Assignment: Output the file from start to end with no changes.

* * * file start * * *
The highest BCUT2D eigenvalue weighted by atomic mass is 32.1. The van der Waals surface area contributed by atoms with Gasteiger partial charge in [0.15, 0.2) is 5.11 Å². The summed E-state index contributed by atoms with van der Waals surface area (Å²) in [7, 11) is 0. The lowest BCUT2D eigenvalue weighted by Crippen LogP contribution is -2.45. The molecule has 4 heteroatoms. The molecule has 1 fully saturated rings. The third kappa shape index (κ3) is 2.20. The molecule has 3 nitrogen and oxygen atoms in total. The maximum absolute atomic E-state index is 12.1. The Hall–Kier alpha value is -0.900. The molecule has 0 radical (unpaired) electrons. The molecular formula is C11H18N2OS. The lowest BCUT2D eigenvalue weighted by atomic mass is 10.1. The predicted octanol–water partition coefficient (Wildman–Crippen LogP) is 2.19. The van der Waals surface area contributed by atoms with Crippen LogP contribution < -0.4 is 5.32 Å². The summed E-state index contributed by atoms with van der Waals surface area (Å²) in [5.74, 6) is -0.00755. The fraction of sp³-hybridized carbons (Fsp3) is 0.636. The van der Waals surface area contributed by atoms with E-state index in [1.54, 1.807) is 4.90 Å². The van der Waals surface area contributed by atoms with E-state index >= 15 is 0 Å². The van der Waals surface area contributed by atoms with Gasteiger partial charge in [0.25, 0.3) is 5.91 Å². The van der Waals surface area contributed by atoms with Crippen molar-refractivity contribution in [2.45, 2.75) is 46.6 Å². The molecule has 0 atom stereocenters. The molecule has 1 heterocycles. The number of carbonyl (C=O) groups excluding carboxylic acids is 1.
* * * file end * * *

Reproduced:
The highest BCUT2D eigenvalue weighted by atomic mass is 32.1. The van der Waals surface area contributed by atoms with Gasteiger partial charge in [0.15, 0.2) is 5.11 Å². The summed E-state index contributed by atoms with van der Waals surface area (Å²) in [7, 11) is 0. The lowest BCUT2D eigenvalue weighted by Crippen LogP contribution is -2.45. The molecule has 4 heteroatoms. The molecule has 1 fully saturated rings. The third kappa shape index (κ3) is 2.20. The molecule has 3 nitrogen and oxygen atoms in total. The maximum absolute atomic E-state index is 12.1. The Hall–Kier alpha value is -0.900. The molecule has 0 radical (unpaired) electrons. The molecular formula is C11H18N2OS. The lowest BCUT2D eigenvalue weighted by atomic mass is 10.1. The predicted octanol–water partition coefficient (Wildman–Crippen LogP) is 2.19. The van der Waals surface area contributed by atoms with Crippen LogP contribution < -0.4 is 5.32 Å². The summed E-state index contributed by atoms with van der Waals surface area (Å²) in [5.74, 6) is -0.00755. The fraction of sp³-hybridized carbons (Fsp3) is 0.636. The van der Waals surface area contributed by atoms with E-state index in [1.54, 1.807) is 4.90 Å². The van der Waals surface area contributed by atoms with E-state index >= 15 is 0 Å². The van der Waals surface area contributed by atoms with Gasteiger partial charge in [0.25, 0.3) is 5.91 Å². The van der Waals surface area contributed by atoms with Crippen molar-refractivity contribution in [2.45, 2.75) is 46.6 Å². The molecule has 0 atom stereocenters. The molecule has 1 heterocycles. The number of carbonyl (C=O) groups excluding carboxylic acids is 1.